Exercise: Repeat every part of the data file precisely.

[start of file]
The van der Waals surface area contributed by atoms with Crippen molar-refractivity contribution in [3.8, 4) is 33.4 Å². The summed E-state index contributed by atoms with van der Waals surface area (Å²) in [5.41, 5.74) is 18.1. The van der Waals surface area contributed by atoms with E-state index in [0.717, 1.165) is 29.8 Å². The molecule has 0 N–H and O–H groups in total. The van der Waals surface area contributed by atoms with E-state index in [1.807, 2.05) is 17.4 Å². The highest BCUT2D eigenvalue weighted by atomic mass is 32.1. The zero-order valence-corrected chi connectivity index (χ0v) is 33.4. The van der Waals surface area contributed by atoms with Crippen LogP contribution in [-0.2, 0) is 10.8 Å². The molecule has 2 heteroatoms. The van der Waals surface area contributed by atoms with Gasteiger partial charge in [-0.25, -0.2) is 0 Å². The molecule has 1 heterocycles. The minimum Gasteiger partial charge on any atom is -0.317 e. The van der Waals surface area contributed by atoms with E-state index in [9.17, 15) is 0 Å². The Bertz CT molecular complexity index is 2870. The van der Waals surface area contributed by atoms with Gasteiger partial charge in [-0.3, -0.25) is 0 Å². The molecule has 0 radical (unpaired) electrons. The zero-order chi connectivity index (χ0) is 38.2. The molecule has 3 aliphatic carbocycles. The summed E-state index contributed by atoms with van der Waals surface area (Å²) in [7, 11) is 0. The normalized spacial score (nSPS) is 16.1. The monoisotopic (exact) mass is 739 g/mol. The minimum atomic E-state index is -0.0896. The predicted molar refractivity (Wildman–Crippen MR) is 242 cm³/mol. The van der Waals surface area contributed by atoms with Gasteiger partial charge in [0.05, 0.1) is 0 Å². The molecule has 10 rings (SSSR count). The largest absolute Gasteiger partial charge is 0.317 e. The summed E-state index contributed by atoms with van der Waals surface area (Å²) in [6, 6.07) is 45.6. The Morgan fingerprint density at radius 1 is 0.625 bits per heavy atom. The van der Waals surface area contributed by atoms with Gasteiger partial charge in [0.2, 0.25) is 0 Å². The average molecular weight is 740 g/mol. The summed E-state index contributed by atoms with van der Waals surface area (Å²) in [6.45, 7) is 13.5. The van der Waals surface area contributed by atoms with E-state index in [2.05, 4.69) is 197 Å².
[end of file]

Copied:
The van der Waals surface area contributed by atoms with Crippen molar-refractivity contribution in [3.8, 4) is 33.4 Å². The summed E-state index contributed by atoms with van der Waals surface area (Å²) in [5.41, 5.74) is 18.1. The van der Waals surface area contributed by atoms with E-state index in [0.717, 1.165) is 29.8 Å². The molecule has 0 N–H and O–H groups in total. The van der Waals surface area contributed by atoms with E-state index in [1.807, 2.05) is 17.4 Å². The highest BCUT2D eigenvalue weighted by atomic mass is 32.1. The zero-order valence-corrected chi connectivity index (χ0v) is 33.4. The van der Waals surface area contributed by atoms with Crippen LogP contribution in [-0.2, 0) is 10.8 Å². The molecule has 2 heteroatoms. The van der Waals surface area contributed by atoms with Gasteiger partial charge in [-0.25, -0.2) is 0 Å². The molecule has 1 heterocycles. The minimum Gasteiger partial charge on any atom is -0.317 e. The van der Waals surface area contributed by atoms with E-state index in [9.17, 15) is 0 Å². The Bertz CT molecular complexity index is 2870. The van der Waals surface area contributed by atoms with Gasteiger partial charge in [-0.3, -0.25) is 0 Å². The molecule has 0 radical (unpaired) electrons. The zero-order chi connectivity index (χ0) is 38.2. The molecule has 3 aliphatic carbocycles. The summed E-state index contributed by atoms with van der Waals surface area (Å²) in [7, 11) is 0. The normalized spacial score (nSPS) is 16.1. The monoisotopic (exact) mass is 739 g/mol. The minimum atomic E-state index is -0.0896. The predicted molar refractivity (Wildman–Crippen MR) is 242 cm³/mol. The van der Waals surface area contributed by atoms with Gasteiger partial charge in [0.05, 0.1) is 0 Å². The molecule has 10 rings (SSSR count). The largest absolute Gasteiger partial charge is 0.317 e. The summed E-state index contributed by atoms with van der Waals surface area (Å²) in [6, 6.07) is 45.6. The Morgan fingerprint density at radius 1 is 0.625 bits per heavy atom. The van der Waals surface area contributed by atoms with Gasteiger partial charge in [0.2, 0.25) is 0 Å². The average molecular weight is 740 g/mol. The summed E-state index contributed by atoms with van der Waals surface area (Å²) in [6.45, 7) is 13.5. The van der Waals surface area contributed by atoms with E-state index in [2.05, 4.69) is 197 Å².